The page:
Westminster Papers, 1 April 1875: "The third annual contest between representative Chess players of Oxford and Cambridge Universities, was played on Friday, the 19th ult., at the Guildhall Tavern, in Gresham Street. As was the case in the two preceding matches, this one was conducted under the auspices of the members of the City Chess Club, to whose public spirit and good management indeed much of the success attending it must be ascribed. Each University was represented by seven players, who were paired by their respective captains, according to their reputed skill; each pair to play two games, with a time limit of one hour to each player for twenty moves, -and all games unfinished at half-past ten o'clock to be decided by Herr Steinitz, who was appointed umpire for the occasion. Notwithstanding the regulation as to the number of games to be contested, some eager spirits engaged in more than the conditions of the match required, and seventeen games were played in all. Of these Cambridge won 10, Oxford 5, and two were drawn, the victory for the second time thus falling to the former. The following list shows the pairing of the players and their respective scores :—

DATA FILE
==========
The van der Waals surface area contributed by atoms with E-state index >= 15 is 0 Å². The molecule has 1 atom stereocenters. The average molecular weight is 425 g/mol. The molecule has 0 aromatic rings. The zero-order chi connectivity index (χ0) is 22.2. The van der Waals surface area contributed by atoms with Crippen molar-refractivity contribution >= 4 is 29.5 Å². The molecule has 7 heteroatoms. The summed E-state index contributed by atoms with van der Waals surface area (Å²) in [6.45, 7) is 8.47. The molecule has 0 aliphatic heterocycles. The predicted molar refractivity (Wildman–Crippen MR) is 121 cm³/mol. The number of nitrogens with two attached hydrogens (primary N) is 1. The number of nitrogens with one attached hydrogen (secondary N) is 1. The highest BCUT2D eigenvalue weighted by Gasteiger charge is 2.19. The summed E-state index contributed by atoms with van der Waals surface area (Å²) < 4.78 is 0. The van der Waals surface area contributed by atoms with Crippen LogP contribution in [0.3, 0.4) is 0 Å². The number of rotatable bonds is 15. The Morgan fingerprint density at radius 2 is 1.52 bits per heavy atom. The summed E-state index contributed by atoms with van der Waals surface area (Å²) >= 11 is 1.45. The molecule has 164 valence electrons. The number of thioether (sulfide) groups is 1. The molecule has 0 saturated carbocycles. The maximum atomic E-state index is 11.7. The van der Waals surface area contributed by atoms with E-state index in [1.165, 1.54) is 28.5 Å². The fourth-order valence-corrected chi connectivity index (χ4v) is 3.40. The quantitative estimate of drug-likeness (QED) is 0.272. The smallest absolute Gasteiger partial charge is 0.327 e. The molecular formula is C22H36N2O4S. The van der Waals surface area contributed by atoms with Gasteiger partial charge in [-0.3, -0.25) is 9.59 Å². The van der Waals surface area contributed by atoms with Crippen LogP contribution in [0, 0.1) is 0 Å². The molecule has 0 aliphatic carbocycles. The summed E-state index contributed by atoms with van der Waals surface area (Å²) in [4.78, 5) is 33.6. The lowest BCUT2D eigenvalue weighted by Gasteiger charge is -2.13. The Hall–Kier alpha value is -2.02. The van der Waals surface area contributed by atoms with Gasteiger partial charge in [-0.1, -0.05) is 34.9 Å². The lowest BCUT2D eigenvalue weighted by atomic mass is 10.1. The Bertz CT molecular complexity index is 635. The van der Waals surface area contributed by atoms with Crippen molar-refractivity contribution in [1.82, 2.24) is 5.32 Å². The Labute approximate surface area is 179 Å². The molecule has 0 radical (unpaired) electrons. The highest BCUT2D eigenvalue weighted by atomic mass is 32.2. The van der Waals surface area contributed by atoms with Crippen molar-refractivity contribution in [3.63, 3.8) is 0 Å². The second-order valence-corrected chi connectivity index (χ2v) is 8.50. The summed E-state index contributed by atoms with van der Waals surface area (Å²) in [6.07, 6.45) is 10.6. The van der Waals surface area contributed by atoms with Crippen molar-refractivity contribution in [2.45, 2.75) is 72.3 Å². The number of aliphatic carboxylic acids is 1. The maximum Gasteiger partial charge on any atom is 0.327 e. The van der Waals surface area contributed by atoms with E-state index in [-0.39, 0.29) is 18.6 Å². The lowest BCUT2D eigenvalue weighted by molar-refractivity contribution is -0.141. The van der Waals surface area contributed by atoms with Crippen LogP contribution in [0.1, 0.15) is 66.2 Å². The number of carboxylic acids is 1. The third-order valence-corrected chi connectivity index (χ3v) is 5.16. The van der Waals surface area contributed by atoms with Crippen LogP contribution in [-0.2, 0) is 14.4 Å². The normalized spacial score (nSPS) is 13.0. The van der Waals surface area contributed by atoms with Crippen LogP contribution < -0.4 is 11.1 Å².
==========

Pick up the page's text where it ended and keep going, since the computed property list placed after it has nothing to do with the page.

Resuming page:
"It would be somewhat exacting to look for a very high quality of play in these matches. The gentlemen engaged in them are too young to have acquired much practical experience, and we may safely assume are too deeply absorbed in more important studies to devote any considerable part of their time to the theory of Chess. It is therefore not altogether an uncommon occurrence that a game is won rather through the inadvertency of the loser than from any superior knowledge or powers of combination evinced by the winner. Mistakes of that sort are, of course, in a great measure owing to insufficient practice, and it is due to the University players to say that, considered apart from such shortcomings, their games are full of promise of future excellence. Perhaps the most curious circumstance connected with these University Chess matches is the attention they receive from persons wholly ignorant of the game. Chess, which, notwithstanding its remarkable development in recent years, is still "caviare to the general,'' must, to the uninformed spectator of a game, be as tedious as its technicalities are incomprehensible ; yet many are attracted to these matches who, from their remarks and questions, it may be inferred are ignorant of even the names of the pieces. As such crowds have never been known to congregate on similar occasions when the standard of play was considerably higher, the excitement cannot be attributed to the attractions of Chess, but it is probably due to a genuine interest felt by all classes of the people in everything concerning the two Universities. In the spacious rooms of the Guildhall Tavern overcrowding is scarcely possible ; nevertheless, the blindfold play of Herr Zukertort, and the "simultaneous games" of Mr. Blackbume, materially contributed to the general comfort, presenting rival attractions to the eager sight-seers. Herr Zukertort played his six games simultaneously, without sight of the board, with the utmost ease, winning 5, and losing 1 only, and Mr. Blackbume played twenty games, seeing the boards, winning 19, and also losing 1.